On Thu, 2004-08-12 at 14:13, Dana Sibera wrote:
> > I can't really help you with the SCSI messages yet, but I see something
> > else:
> > Unexpected IRQ 3 on device 00000000
> Certainly - though the same Unexpected IRQ 3 comes up throughout the
> boot with the earlier working kernels, until klogd starts up. I had
> this appearing for a while and couldn't find answers on what it was
> for, and it didn't seem to cause harm, so I changed kernel logging
> options in /etc/init.d/klogd to KLOGD="-2 -c 4", which hid the
> messages. The Quadra 605 ran as a webserver for a year, rock solidly.
Hmm, sounds fishy to me. Lovely undocumented hardware...
Maybe you found the DMA interrupt for the SCSI! ;-)
Looks like the Mac-specific NCR53C9x driver only works in PIO mode...
> Here are the interrupts as they appear under the working kernel
> (2.2.19, not 2.2.20 as I wrote before).
> $ cat /proc/interrupts
> auto 0: 0 spurious int
> auto 1: 47552 L VIA1 Dispatch
> auto 2: 8236 L VIA2 Dispatch
> auto 3: 54 int3 handler
> auto 4: 0 L SCC Dispatch
> auto 5: 0 int5 handler
> auto 6: 0 int6 handler
> auto 7: 0 L NMI
> via1 9: 19150 console/cursor
> via1 10: 1622 adb CUDA interrupt
> via1 14: 29947 timer
> via2 17: 47703 F Nubus Dispatch
> via2 19: 8085 Mac ESP SCSI
> scc 33: 0 SCC A
> scc 34: 0 SCC B
> nbus 61: 151 sonic
I see it has SCC serial ports. Do they work under 2.6? If so, do you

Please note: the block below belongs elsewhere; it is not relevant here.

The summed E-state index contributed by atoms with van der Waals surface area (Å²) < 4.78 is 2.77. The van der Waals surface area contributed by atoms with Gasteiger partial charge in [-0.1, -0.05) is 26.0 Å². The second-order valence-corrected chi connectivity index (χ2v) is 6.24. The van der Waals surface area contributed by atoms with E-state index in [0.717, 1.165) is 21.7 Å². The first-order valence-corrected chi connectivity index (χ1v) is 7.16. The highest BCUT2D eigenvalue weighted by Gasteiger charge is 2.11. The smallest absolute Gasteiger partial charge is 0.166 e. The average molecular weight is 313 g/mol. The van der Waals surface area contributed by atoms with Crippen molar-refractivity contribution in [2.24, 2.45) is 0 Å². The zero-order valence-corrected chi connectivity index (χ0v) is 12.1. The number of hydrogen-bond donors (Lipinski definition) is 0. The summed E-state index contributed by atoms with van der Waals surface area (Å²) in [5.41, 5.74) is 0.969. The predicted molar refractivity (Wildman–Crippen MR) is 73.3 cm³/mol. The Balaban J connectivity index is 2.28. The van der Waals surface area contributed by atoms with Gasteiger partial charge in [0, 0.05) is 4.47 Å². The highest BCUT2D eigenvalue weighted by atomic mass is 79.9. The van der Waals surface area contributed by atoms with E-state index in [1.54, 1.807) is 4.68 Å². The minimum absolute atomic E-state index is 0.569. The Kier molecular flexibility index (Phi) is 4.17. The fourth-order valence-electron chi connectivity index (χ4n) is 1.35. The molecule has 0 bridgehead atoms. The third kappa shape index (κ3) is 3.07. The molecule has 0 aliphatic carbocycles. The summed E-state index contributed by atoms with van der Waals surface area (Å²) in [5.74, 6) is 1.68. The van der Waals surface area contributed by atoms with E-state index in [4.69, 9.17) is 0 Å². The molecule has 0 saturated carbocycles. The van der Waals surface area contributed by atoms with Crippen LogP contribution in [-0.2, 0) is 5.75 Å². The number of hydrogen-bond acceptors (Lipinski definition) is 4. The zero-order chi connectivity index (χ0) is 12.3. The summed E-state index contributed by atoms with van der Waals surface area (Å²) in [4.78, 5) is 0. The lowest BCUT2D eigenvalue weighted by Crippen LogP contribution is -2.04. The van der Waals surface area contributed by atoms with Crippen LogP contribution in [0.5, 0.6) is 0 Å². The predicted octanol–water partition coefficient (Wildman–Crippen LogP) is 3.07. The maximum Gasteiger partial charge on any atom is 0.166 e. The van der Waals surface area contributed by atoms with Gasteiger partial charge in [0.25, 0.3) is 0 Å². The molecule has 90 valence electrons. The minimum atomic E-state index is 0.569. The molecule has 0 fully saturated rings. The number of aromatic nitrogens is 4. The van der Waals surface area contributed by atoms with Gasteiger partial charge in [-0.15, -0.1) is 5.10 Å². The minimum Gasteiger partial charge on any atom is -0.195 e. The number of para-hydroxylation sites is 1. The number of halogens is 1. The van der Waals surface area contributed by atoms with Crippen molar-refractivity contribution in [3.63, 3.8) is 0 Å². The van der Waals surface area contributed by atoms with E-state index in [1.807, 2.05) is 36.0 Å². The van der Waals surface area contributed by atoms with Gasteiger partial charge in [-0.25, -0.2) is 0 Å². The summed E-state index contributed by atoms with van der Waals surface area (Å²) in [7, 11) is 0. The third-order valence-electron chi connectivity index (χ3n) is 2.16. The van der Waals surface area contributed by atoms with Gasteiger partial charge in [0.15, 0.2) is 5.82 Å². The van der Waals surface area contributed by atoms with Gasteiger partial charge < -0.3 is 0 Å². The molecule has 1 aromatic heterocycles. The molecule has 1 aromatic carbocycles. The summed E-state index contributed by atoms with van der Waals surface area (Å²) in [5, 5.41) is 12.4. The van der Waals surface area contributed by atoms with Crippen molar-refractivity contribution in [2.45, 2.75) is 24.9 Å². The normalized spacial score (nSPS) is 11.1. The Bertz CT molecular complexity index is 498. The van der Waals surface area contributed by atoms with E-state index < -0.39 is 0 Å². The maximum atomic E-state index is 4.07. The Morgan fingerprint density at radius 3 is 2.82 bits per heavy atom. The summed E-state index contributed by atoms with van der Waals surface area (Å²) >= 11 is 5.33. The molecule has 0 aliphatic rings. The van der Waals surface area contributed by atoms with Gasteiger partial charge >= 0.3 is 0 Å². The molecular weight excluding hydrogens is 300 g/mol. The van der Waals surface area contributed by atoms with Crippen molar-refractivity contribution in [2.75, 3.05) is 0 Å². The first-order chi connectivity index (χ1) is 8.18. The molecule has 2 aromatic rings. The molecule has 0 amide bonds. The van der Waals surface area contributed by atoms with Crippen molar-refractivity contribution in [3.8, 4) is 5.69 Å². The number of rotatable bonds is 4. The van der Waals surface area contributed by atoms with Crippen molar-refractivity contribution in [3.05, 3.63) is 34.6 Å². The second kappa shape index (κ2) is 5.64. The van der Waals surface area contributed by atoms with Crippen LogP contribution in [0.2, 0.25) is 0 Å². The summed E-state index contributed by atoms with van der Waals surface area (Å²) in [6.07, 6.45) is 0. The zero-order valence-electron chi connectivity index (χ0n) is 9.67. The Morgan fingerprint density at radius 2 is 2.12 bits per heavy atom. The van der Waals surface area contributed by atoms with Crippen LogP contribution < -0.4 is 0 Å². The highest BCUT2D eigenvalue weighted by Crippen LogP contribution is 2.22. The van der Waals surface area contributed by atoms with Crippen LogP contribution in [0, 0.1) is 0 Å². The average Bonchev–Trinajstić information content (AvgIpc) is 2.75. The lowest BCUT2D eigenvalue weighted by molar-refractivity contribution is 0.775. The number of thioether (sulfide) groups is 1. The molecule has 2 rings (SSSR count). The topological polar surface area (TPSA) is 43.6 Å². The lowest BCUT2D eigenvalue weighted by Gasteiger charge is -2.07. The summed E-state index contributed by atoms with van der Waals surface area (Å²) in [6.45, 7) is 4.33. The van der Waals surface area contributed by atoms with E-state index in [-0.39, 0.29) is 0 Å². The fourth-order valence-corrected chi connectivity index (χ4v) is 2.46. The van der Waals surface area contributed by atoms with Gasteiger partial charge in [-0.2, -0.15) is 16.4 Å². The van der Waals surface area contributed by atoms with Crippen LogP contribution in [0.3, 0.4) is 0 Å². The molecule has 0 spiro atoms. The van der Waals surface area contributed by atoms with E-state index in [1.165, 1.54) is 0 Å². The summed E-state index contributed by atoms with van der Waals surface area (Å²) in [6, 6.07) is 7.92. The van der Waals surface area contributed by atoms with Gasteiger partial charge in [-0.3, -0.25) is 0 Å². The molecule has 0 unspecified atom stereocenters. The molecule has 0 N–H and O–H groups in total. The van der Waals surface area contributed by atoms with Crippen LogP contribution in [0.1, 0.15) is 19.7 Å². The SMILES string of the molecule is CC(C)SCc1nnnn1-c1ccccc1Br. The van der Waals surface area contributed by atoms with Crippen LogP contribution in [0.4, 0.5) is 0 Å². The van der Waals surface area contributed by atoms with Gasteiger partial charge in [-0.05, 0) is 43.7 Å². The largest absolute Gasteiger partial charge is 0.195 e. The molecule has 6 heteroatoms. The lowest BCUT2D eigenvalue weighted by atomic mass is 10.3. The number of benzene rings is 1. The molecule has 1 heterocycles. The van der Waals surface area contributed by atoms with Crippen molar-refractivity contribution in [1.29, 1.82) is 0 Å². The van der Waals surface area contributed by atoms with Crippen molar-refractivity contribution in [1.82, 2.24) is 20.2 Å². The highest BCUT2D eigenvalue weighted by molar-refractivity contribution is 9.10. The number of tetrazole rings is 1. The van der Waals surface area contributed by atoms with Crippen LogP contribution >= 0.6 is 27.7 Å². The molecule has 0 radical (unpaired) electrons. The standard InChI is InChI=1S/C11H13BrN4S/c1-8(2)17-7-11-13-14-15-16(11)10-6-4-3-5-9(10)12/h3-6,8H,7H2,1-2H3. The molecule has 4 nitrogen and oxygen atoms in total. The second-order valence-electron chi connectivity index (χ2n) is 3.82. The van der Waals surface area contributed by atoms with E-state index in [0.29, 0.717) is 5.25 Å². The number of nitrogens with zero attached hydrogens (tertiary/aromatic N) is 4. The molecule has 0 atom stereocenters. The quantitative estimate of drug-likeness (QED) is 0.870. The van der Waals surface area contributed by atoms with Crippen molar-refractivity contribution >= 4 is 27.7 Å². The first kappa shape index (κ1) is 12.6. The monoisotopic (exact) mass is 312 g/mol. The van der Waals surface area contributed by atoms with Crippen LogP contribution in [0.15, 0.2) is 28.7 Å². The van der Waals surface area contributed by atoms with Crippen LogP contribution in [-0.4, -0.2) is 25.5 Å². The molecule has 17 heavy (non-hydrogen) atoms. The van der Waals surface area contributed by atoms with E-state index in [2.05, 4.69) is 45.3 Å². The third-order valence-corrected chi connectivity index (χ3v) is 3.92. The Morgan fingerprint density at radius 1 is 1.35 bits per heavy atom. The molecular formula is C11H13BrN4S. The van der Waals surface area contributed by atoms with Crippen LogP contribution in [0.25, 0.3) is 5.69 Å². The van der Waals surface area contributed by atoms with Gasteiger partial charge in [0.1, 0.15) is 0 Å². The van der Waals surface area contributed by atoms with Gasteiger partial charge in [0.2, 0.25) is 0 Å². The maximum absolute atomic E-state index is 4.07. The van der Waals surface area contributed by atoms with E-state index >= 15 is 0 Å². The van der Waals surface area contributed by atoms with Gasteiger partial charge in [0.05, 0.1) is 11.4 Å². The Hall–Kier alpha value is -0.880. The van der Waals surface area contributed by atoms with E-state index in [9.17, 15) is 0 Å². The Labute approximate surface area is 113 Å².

have the posibility to do serial debugging? I could try and help you
with the SCSI issue then, by building a debugging version, but you
really want to be able to log its output...
When I look at the current info from your screenshot, it seems the chip
"misses" an interrupt. The last SCSI phase was MSG IN, and the driver
phase is freeing, which is when the driver is waiting for the disconnect
(bus free) interrupt. Apparently that didn't arrive, and the command
timed out. In the abort routine the hardware is re-read, showing a
It seems the abort routine at least has a bug since it's still trying to
abort a disconnected command, causing the invalid command interrupt.
Of course, this might all be caused by a long stream of SCSI bus resets
preceding your "screen shot".
If you want this fixed I think you really need a serial console, unless
the Mac has some other means of saving the kernel messages (like the
Amiga in a portion of RAM).